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Eggs vs. hockey: An all-Canadian shootout

Do you remember the 1969-1970 NHL playoffs? I have to admit that I do, like it was yesterday. It was the first time that there were no Canadian teams in the playoffs. History does like to repeat itself and we find ourselves in the exact same position, 46 years later. No Leafs, Habs, Sens, Jets, Flames, Oilers or Canucks in 2015-2016.

It got me thinking, thinking about our industry. What has changed since then? Who are we? What do we do? Where do we make a difference in Canada?

I came to a preposterous conclusion: Eggs are more Canadian than hockey! Indulge me for a moment while I explain myself.

Hockey defines us as Canadians. Our hockey standards are high. We know that nothing short of an Olympic gold medal is acceptable. For most Canadian fans it’s unacceptable to not make the playoffs…although Leafs fans seem pretty comfortable with this.


So, how does hockey connect with eggs?

I’ve come up with five parallels between hockey and the egg industry. I challenge you to decide whether eggs or hockey are more Canadian as you read through each.

1. Player/egg composition of league

For the first time Canadian players make up less than 50% of the rosters in the NHL in 2015-2016. Players from Europe and the U.S. are having more and more of an impact on a faster game. Eggs on the other hand have much more Canadian content. Our farmers produce high-quality and wholesome food in Canada, for Canadians. We’re proud of that.

2. Egg vs. player roots

Rural Canada used to produce its fair share of great Canadian players. Sidney Crosby is from Cole Harbour, but more and more are coming out of cities like Connor McDavid (Newmarket) and Aaron Ekbald (Windsor). Egg farms continue to thrive in rural Canada. With over 1,000 family farms spread out across the country, egg farms are important economic generators in rural communities. Egg farmers embrace their rural roots.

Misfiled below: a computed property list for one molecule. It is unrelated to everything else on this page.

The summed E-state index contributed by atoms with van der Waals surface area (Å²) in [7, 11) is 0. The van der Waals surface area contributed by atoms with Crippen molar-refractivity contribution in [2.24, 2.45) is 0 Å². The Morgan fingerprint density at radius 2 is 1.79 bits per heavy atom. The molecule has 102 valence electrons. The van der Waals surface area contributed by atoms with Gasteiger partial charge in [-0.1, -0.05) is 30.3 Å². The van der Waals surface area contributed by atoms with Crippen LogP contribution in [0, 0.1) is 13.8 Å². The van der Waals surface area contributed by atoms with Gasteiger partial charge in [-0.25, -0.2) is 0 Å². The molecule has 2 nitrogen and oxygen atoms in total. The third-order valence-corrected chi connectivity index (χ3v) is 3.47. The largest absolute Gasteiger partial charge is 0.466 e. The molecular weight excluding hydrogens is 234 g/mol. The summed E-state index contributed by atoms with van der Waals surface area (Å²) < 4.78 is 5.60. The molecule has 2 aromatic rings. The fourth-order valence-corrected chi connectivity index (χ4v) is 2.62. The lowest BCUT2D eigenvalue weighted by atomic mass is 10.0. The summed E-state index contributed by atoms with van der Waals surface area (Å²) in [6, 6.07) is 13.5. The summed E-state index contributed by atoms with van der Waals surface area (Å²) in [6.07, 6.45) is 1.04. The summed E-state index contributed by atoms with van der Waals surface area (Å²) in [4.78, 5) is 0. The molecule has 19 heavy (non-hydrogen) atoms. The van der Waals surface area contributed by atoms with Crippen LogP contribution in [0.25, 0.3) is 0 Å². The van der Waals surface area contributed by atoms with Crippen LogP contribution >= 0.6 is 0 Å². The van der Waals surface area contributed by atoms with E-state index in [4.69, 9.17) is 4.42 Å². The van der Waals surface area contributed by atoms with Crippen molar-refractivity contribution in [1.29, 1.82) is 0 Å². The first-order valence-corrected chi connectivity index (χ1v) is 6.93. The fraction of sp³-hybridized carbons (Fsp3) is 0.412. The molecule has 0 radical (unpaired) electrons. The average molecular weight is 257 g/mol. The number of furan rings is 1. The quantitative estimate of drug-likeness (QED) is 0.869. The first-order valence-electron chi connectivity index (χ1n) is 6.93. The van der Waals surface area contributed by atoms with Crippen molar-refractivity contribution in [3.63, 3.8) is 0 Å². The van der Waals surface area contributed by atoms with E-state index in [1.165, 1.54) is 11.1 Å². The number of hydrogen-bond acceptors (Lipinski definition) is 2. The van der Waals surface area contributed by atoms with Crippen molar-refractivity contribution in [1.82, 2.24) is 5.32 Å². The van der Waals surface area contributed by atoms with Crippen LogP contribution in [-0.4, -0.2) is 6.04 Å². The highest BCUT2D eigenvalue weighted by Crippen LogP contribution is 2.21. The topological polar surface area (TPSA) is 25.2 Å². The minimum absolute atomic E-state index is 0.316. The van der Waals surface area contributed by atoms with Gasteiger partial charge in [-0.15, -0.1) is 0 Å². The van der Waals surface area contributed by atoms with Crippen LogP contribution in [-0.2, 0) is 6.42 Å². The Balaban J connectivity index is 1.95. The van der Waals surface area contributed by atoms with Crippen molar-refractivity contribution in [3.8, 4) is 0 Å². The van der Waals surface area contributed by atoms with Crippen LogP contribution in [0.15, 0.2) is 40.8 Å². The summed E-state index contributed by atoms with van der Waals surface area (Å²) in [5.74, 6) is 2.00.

3. Team choice vs. egg choice

There isn’t as much hockey choice as Canadians want. There are seven Canadian NHL teams to choose from, but we know that Hamilton and Quebec feel left out. No one feels left out at the egg counter. From classic white and brown eggs to enriched, free range and free run to organic, omega-3 and vitamin D enhanced, we give Canadians all the choices they ask for.

4. Health and safety

The NHL is making moves to improve the safety of the game. Automatic icing, stiffer penalties for head shots, and concussion protocols are making a difference. More could be done but there is a slow evolution. Should there still be fighting? How long will that last? With eggs on the other hand, food safety is our number one priority. Our farmers follow Start Clean-Stay Clean®, a comprehensive on-farm food safety program. Farmers monitor critical points in the production process and are inspected annually by trained field inspectors. The result is a truly world-class food safety system.

5. Ticket price vs. egg price

Going to an NHL hockey game is pricey. Ticket prices have been creeping up year after year for over a decade. For example: in 2002 the average cost of a Toronto Maple Leafs ticket was about $50. By 2011 it was about $120.1 Not so with eggs. A dozen eggs—one of the most complete proteins available—cost less than a latte. Between 2014 and 2015 the price of eggs went up by 1.5%. Meanwhile, fresh or frozen meat (not including poultry) went up by a whopping 11.9%… a lot like NHL ticket prices.2 At a time when the grocery bill of Canadian families is going up, supply management helps makes sure Canadians can always count on high-quality, low-cost eggs when they go to the grocery store.

Our industry shares the same values that hockey fans do—dedication, commitment, hard work and teamwork. Eggs and hockey are not something we compare everyday but there are some interesting parallels. Objectively in the spring of 2016, I think we can clearly conclude that eggs are truly more Canadian than hockey.

1 The new economics of the NHL
2 Statistics Canada